Antireligious Prejudice in Admissions to Doctoral Programs in Clinical Psychology

John D. Gartner

Research output: Contribution to journalArticle

Abstract

The probability that a conservative Christian applicant would be admitted to a clinical psychology graduate program was assessed. A mock application to graduate school was mailed to profesors of clinical psychology. Results indicated that subjects were more likely to admit an applicant who made no mention of religion than they were to admit an otherwise identical applicant who was identified as an evangelical fundamentalist Christian. Implications of these findings are discussed and future research is proposed.

Original languageEnglish (US)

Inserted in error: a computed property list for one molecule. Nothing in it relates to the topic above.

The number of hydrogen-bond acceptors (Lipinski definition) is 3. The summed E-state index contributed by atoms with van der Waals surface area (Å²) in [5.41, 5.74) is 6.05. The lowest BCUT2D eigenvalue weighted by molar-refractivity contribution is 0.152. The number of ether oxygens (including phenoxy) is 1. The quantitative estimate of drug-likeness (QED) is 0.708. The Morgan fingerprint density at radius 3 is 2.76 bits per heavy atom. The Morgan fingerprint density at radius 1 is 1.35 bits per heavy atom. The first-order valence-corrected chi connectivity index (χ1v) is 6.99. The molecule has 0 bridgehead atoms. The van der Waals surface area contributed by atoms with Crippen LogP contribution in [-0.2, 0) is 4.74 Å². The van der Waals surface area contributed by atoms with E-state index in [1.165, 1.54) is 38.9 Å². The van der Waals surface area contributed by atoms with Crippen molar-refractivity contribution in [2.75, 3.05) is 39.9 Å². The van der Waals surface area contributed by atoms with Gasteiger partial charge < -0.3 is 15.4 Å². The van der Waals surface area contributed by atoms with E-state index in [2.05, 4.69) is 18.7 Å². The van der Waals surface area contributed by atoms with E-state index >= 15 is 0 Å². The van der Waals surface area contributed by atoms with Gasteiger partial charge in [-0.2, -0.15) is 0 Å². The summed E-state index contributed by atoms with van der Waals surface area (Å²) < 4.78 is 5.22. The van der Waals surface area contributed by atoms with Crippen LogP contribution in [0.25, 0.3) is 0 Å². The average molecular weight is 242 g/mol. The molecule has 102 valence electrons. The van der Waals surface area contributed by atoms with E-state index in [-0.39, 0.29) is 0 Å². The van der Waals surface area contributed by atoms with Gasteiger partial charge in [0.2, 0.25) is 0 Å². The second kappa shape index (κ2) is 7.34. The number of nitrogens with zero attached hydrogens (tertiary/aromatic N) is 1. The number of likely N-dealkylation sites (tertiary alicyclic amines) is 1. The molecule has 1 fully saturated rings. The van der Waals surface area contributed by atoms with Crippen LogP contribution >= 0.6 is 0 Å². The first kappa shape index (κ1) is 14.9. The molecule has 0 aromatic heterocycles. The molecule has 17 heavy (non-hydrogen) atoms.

Pages (from-to)473-475
Number of pages3
JournalProfessional Psychology: Research and Practice
Volume17
Issue number5
DOIs
StatePublished - Oct 1986
Externally publishedYes

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Clinical Psychology
Religion

ASJC Scopus subject areas

  • Psychology(all)

Cite this

Antireligious Prejudice in Admissions to Doctoral Programs in Clinical Psychology. / Gartner, John D.

In: Professional Psychology: Research and Practice, Vol. 17, No. 5, 10.1986, p. 473-475.

Research output: Contribution to journalArticle

Gartner, John D. / Antireligious Prejudice in Admissions to Doctoral Programs in Clinical Psychology.

In: Professional Psychology: Research and Practice, Vol. 17, No. 5, 10.1986, p. 473-475.

Research output: Contribution to journalArticle

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